As information travels among storage systems, applications and various business contexts, its protection remains intact — no matter the type of network or application security. The data itself controls permissions and rules regarding identity and access. Those permissions and rules exist throughout the information’s lifecycle.

Benefits of data-centric security

When security exists within the data tier, rewards include the mitigation of data theft and loss, improved governance and compliance strategies and fewer surfaces vulnerable to attack combined with greater delivery velocity.

Current requirements of security logic being re-implemented throughout apps, data lakes, middleware and APIs becomes obsolete. Instead security logic is automated and scalable. That solves a problem identified in the 2021 Verizon Data Breach Report that found that increased automation boosts offensive attacks as much as it moves the needle on defense.

Compliance naturally incorporates into whatever is the overall governance strategy. And, developers no longer expend time and energy on security and governance activities. Their sole responsibility is to build better applications and APIs.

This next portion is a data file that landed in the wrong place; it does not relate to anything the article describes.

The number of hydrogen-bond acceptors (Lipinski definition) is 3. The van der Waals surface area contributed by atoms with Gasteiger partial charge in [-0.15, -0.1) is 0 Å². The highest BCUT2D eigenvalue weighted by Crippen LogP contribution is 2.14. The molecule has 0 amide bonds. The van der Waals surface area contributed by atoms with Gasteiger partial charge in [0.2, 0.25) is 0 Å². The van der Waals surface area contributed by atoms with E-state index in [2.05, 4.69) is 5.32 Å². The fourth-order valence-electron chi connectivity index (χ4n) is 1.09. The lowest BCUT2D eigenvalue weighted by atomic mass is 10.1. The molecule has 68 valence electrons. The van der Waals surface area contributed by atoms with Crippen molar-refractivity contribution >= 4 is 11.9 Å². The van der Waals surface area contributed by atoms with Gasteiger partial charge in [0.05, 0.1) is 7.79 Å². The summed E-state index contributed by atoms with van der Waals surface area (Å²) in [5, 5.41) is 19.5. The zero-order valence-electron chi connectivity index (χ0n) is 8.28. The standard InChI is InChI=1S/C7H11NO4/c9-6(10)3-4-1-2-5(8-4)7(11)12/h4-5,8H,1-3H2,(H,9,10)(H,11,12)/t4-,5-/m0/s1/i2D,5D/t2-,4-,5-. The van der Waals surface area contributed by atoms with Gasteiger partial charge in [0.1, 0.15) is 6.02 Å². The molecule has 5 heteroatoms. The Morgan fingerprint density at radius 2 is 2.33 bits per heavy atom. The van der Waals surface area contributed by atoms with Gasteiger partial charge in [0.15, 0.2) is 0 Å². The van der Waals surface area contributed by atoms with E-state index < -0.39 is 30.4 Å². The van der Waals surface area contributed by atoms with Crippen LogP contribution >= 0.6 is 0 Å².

Effective data-centric security policies succeed in three areas: management, tracking and protection. The first enables organizations to define policies determining the access to, the contribution of and use of data by whom. Tracking establishes a data supply chain monitoring system as it moves through systems and users. The final piece closes the deal by imposing protocols for identity and access.

The paradox of more regulations that oversee data, including the European Union’s 2018 General Data Protection Regulation and the 2018 California Consumer Privacy Act, is that more information than ever is being shared by more people and organizations than ever. The exchange and brokering of data has become commonplace. Such a complex data supply chain screams for more robust security.